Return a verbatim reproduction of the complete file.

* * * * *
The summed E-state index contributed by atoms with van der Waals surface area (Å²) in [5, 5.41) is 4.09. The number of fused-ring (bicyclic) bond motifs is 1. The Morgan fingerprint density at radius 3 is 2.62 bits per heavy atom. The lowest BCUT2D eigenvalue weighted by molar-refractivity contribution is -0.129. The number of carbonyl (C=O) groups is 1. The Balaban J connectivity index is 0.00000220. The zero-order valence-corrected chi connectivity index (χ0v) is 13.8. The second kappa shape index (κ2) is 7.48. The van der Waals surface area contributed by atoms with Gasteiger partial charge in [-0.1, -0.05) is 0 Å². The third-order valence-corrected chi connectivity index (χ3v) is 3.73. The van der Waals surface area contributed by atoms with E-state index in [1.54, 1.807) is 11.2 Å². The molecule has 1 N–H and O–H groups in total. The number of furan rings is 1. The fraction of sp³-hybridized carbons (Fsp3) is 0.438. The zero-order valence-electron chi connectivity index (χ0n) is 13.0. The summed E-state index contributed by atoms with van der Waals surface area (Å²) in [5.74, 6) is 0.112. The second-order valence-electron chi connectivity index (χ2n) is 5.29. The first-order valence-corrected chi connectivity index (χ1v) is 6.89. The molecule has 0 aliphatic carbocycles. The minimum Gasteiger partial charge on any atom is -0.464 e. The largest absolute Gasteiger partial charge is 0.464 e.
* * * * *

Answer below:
The summed E-state index contributed by atoms with van der Waals surface area (Å²) in [5, 5.41) is 4.09. The number of fused-ring (bicyclic) bond motifs is 1. The Morgan fingerprint density at radius 3 is 2.62 bits per heavy atom. The lowest BCUT2D eigenvalue weighted by molar-refractivity contribution is -0.129. The number of carbonyl (C=O) groups is 1. The Balaban J connectivity index is 0.00000220. The zero-order valence-corrected chi connectivity index (χ0v) is 13.8. The second kappa shape index (κ2) is 7.48. The van der Waals surface area contributed by atoms with Gasteiger partial charge in [-0.1, -0.05) is 0 Å². The third-order valence-corrected chi connectivity index (χ3v) is 3.73. The van der Waals surface area contributed by atoms with E-state index in [1.54, 1.807) is 11.2 Å². The molecule has 1 N–H and O–H groups in total. The number of furan rings is 1. The fraction of sp³-hybridized carbons (Fsp3) is 0.438. The zero-order valence-electron chi connectivity index (χ0n) is 13.0. The summed E-state index contributed by atoms with van der Waals surface area (Å²) in [5.74, 6) is 0.112. The second-order valence-electron chi connectivity index (χ2n) is 5.29. The first-order valence-corrected chi connectivity index (χ1v) is 6.89. The molecule has 0 aliphatic carbocycles. The minimum Gasteiger partial charge on any atom is -0.464 e. The largest absolute Gasteiger partial charge is 0.464 e.